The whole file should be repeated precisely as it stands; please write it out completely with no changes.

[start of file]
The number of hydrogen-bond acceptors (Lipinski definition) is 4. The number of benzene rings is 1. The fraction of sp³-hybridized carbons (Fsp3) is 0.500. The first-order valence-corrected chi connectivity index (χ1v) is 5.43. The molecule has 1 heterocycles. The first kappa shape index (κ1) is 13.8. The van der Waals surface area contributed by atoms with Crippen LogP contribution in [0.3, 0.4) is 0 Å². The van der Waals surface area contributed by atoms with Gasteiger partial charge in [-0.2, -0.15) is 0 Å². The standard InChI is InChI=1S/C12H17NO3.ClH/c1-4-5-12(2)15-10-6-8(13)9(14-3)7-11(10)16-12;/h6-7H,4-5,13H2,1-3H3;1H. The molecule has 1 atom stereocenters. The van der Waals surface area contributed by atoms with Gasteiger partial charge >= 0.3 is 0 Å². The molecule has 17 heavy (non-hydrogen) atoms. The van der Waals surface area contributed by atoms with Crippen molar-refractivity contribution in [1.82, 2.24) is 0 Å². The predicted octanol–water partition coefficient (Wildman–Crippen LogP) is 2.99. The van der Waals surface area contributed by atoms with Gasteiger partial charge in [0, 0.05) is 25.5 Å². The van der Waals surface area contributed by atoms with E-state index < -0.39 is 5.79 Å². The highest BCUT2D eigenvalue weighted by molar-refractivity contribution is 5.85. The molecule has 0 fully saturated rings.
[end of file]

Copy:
The number of hydrogen-bond acceptors (Lipinski definition) is 4. The number of benzene rings is 1. The fraction of sp³-hybridized carbons (Fsp3) is 0.500. The first-order valence-corrected chi connectivity index (χ1v) is 5.43. The molecule has 1 heterocycles. The first kappa shape index (κ1) is 13.8. The van der Waals surface area contributed by atoms with Crippen LogP contribution in [0.3, 0.4) is 0 Å². The van der Waals surface area contributed by atoms with Gasteiger partial charge in [-0.2, -0.15) is 0 Å². The standard InChI is InChI=1S/C12H17NO3.ClH/c1-4-5-12(2)15-10-6-8(13)9(14-3)7-11(10)16-12;/h6-7H,4-5,13H2,1-3H3;1H. The molecule has 1 atom stereocenters. The van der Waals surface area contributed by atoms with Gasteiger partial charge >= 0.3 is 0 Å². The molecule has 17 heavy (non-hydrogen) atoms. The van der Waals surface area contributed by atoms with Crippen molar-refractivity contribution in [1.82, 2.24) is 0 Å². The predicted octanol–water partition coefficient (Wildman–Crippen LogP) is 2.99. The van der Waals surface area contributed by atoms with Gasteiger partial charge in [0, 0.05) is 25.5 Å². The van der Waals surface area contributed by atoms with E-state index < -0.39 is 5.79 Å². The highest BCUT2D eigenvalue weighted by molar-refractivity contribution is 5.85. The molecule has 0 fully saturated rings.